natural cleaning recipes

How to Make Green Cleaning Recipes That Really Work

Don't waste your money on harsh cleaners that pollute your indoor air and dump toxic chemicals into your water.

How to Make Green Cleaning Recipes That Really Work

Homemade cleansers that don't pollute your home are clearly the better choice.

When we think of air pollution, we generally think of places like the LA freeway. But the U.S. Environmental Protection Agency has found that indoor air pollution is sometimes 30 times worse than outdoor levels. And a lot of that has to do with the harsh cleaning products we use to clean our homes, and the chemicals they contain, which can actually make us sick and pollute the environment.

Researchers are finding that many familiar household cleaners contain compounds that trigger asthma or contain plastics chemicals linked to infertility, eczema, birth defects, and just plain rotten indoor air quality. Cleaning up your cleaning habits is a great way to commemorate Earth Day; it protects the environment from harsh chemicals, but also keeps harsh fumes out of your house, protecting your family's health, too.

And there's one more benefit: Because the ingredients are so much cheaper, making your own green cleaners will save you money.

Leah Zerbe talks about these natural cleaning recipes on NBC 10 Philadelphia:

Try these natural cleaning remedies for a clean house and clean indoor air:

All-Purpose Cleaner

Never waste your money on "antibacterial" cleaners and soaps, whose active ingredients have been linked to thyroid damage, water pollution, and the emergence of drug-resistant superbugs like MRSA. Instead, kill germs with an all-purpose vinegar solution: nine parts water, one part white vinegar.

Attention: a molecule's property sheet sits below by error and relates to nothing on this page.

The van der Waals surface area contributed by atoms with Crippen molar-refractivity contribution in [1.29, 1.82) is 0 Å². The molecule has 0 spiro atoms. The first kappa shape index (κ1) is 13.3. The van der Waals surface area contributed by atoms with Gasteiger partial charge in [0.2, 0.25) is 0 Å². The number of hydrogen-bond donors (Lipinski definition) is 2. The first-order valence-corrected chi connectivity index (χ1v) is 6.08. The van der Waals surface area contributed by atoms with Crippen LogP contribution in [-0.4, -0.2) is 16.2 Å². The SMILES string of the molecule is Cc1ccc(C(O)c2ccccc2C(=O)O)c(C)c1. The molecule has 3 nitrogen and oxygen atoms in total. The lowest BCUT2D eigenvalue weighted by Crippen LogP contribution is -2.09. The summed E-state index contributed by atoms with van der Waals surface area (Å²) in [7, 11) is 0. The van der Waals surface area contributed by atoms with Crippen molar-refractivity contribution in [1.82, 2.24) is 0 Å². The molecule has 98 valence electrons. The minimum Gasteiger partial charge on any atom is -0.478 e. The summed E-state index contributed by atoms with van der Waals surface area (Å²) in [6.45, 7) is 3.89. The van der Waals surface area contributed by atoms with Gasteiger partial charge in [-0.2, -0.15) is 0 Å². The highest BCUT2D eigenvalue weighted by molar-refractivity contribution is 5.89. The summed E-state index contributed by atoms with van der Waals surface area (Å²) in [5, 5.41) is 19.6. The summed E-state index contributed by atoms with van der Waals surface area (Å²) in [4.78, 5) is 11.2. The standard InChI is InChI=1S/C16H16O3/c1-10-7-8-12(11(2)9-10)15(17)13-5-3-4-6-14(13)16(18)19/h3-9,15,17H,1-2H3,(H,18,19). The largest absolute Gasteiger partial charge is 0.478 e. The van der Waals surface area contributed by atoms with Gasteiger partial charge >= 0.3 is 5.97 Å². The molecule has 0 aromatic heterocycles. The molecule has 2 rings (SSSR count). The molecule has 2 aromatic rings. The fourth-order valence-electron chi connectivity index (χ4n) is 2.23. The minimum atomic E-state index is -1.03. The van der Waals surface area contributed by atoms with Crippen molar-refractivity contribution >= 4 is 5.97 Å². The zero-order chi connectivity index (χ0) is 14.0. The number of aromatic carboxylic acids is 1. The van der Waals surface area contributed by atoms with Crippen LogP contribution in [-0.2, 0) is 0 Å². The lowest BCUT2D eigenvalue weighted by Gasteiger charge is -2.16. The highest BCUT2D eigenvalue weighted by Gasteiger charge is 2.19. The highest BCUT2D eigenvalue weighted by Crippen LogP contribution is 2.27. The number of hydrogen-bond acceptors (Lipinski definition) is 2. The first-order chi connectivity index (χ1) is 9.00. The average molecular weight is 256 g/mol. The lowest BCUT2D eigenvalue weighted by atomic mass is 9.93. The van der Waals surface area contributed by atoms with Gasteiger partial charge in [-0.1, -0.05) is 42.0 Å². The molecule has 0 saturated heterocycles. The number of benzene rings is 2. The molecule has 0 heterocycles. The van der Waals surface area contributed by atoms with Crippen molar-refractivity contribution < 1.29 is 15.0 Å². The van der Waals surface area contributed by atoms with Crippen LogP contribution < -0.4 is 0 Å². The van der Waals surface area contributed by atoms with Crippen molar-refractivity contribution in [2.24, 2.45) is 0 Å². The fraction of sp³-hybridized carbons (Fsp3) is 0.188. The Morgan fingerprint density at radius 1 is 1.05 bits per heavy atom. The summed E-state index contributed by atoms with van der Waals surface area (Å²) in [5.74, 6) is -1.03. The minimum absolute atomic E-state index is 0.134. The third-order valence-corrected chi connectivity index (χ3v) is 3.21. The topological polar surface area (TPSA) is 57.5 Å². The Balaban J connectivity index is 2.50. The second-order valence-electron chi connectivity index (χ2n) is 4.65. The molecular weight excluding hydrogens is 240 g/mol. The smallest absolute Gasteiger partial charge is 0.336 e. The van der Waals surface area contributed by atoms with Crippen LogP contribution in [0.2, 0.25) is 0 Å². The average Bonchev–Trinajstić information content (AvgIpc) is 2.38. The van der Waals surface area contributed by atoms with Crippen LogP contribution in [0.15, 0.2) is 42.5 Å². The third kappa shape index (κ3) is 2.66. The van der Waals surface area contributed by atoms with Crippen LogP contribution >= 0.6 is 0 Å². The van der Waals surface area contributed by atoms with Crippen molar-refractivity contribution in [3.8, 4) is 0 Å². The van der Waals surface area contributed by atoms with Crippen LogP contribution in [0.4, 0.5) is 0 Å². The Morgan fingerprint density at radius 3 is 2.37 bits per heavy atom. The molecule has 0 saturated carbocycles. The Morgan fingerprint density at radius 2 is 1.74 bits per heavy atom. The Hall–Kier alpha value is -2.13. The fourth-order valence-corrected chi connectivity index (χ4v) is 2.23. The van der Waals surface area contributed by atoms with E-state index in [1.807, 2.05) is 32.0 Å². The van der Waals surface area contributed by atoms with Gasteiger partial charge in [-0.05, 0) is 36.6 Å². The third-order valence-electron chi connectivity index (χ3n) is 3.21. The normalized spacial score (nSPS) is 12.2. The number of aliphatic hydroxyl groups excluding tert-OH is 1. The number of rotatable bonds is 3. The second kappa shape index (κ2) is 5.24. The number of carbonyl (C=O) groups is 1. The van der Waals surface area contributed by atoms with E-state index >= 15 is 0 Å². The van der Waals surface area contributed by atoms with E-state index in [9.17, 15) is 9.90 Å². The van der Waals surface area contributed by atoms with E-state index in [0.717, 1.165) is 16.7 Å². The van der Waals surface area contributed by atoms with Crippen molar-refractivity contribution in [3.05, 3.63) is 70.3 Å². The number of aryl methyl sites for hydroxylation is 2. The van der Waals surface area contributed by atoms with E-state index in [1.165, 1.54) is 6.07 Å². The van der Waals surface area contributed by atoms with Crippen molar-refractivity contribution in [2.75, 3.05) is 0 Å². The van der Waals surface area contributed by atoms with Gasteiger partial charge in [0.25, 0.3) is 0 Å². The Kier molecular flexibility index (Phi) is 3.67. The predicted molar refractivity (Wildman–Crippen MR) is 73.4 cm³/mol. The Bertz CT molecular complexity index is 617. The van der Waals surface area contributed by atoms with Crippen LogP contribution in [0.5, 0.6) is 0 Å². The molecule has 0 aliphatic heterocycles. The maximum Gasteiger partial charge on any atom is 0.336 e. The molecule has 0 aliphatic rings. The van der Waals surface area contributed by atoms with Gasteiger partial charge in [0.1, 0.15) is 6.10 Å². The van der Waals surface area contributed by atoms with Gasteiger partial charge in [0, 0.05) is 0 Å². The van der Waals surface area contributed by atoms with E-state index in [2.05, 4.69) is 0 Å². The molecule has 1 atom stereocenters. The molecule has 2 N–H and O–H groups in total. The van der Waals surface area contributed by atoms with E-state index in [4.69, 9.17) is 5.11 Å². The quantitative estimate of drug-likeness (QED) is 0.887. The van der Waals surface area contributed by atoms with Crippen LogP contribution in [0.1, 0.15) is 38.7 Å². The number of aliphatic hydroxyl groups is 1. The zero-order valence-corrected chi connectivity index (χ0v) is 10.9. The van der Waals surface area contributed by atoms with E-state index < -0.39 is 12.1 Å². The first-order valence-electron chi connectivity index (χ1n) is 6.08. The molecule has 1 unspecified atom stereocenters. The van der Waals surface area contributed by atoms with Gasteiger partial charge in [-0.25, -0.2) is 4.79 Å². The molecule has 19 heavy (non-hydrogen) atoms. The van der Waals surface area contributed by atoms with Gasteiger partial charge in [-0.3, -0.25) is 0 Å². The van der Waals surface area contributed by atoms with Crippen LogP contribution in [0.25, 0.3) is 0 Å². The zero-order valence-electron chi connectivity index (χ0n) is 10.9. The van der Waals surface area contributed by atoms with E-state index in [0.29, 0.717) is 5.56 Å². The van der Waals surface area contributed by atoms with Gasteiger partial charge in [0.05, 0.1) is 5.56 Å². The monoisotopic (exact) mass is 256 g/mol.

For particular nasty messes, such as cleaning up a countertop after handling raw meat, squirt straight white vinegar on the surface, and follow with a squirt of hydrogen peroxide to knock out virtually all germs.

Tile Cleaner

A recent Environmental Working Group (EWG) report found the popular cleanser Comet contained 146 air contaminants, including seven chemicals linked to cancer, two chemicals linked to reproductive damage, and two chemicals that interfere with hormones. Three of the chemicals EWG detected—formaldehyde, toluene, and benzene—are components of gasoline. To avoid these, make your own scrubbing paste:

½ cup baking soda
Liquid soap (we like Dr. Bronner's peppermint or detergent)
5 to 10 drops of pure essential oil of lavender, tea tree oil, or rosemary (optional)

Place baking soda in a bowl, slowly pour in liquid soap, stirring until it looks like frosting. Add optional essential oils. Scoop onto a sponge, scrub, and rinse. You can also try cutting a lemon in half and using that as a scrubber.

Oven Cleaner

2 cups hot water
1 Tablespoon natural dish liquid
1 teaspoon borax

Mix the ingredients, spray on a spill, let sit for 20 minutes, and wipe off with a clean cloth. For handling an extra-greasy mess, wipe off as much loose goop as possible first with crumpled newspaper, then use the spray.

Check out our Nickel Pincher's tips to learn how to annihilate older, caked-on spills.

Window Cleaner

¼ cup vinegar
½ teaspoon natural liquid soap (optional; I use natural dish liquid or Dr. Bronner’s)
2 cups water

Put all ingredients in a spray bottle and shake to blend. To use it, spray onto the glass, covering as much as you can finish in a few minutes at a time, scrub as needed with the rough side of a kitchen sponge, and squeegee off. Use a cotton cleaning cloth to dry off the blade of the squeegee between swipes, and to wipe up any liquid that puddles at the bottom edges of the windowpanes. Toss the cleaning cloths in the wash basket, and enjoy your sparkling windows.

Lemon Oil Duster

10 drops pure lemon oil
2 Tablespoons lemon juice
A few drops olive oil
Recycled, clean flannel cotton cloth